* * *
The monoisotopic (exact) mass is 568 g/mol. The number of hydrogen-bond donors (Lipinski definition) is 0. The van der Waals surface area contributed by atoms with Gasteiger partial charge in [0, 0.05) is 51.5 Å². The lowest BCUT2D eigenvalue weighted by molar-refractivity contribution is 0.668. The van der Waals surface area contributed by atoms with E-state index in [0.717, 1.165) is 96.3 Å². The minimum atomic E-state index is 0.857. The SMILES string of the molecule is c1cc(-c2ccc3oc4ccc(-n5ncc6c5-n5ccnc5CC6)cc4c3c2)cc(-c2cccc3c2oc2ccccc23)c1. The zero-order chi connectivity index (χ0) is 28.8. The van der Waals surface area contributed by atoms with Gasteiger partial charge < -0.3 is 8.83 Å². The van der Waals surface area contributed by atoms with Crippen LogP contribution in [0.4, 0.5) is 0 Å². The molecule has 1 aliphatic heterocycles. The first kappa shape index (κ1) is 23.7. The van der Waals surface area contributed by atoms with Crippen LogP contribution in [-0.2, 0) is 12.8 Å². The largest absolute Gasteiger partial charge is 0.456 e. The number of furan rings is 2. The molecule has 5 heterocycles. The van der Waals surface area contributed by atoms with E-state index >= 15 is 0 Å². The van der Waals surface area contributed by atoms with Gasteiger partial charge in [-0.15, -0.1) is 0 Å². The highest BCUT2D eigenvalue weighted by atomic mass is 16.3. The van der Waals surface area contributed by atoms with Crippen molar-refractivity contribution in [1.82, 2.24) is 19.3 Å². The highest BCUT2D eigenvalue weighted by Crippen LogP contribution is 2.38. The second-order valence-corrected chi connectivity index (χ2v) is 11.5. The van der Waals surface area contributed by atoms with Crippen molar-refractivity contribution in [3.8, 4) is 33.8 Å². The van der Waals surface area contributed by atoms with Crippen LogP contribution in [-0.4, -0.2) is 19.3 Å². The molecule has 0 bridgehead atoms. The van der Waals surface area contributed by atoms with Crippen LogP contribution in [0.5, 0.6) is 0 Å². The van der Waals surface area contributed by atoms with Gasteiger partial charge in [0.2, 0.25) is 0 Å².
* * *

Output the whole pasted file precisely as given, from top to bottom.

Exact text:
The monoisotopic (exact) mass is 568 g/mol. The number of hydrogen-bond donors (Lipinski definition) is 0. The van der Waals surface area contributed by atoms with Gasteiger partial charge in [0, 0.05) is 51.5 Å². The lowest BCUT2D eigenvalue weighted by molar-refractivity contribution is 0.668. The van der Waals surface area contributed by atoms with E-state index in [0.717, 1.165) is 96.3 Å². The minimum atomic E-state index is 0.857. The SMILES string of the molecule is c1cc(-c2ccc3oc4ccc(-n5ncc6c5-n5ccnc5CC6)cc4c3c2)cc(-c2cccc3c2oc2ccccc23)c1. The zero-order chi connectivity index (χ0) is 28.8. The van der Waals surface area contributed by atoms with Gasteiger partial charge < -0.3 is 8.83 Å². The van der Waals surface area contributed by atoms with Crippen LogP contribution in [0.4, 0.5) is 0 Å². The molecule has 1 aliphatic heterocycles. The first kappa shape index (κ1) is 23.7. The van der Waals surface area contributed by atoms with Crippen LogP contribution in [-0.2, 0) is 12.8 Å². The largest absolute Gasteiger partial charge is 0.456 e. The number of furan rings is 2. The molecule has 5 heterocycles. The van der Waals surface area contributed by atoms with E-state index >= 15 is 0 Å². The van der Waals surface area contributed by atoms with Gasteiger partial charge in [-0.15, -0.1) is 0 Å². The highest BCUT2D eigenvalue weighted by atomic mass is 16.3. The van der Waals surface area contributed by atoms with Crippen molar-refractivity contribution in [1.82, 2.24) is 19.3 Å². The highest BCUT2D eigenvalue weighted by Crippen LogP contribution is 2.38. The second-order valence-corrected chi connectivity index (χ2v) is 11.5. The van der Waals surface area contributed by atoms with Crippen molar-refractivity contribution in [3.8, 4) is 33.8 Å². The van der Waals surface area contributed by atoms with Crippen LogP contribution in [-0.4, -0.2) is 19.3 Å². The molecule has 0 bridgehead atoms. The van der Waals surface area contributed by atoms with Crippen LogP contribution in [0.5, 0.6) is 0 Å². The van der Waals surface area contributed by atoms with Gasteiger partial charge in [0.2, 0.25) is 0 Å².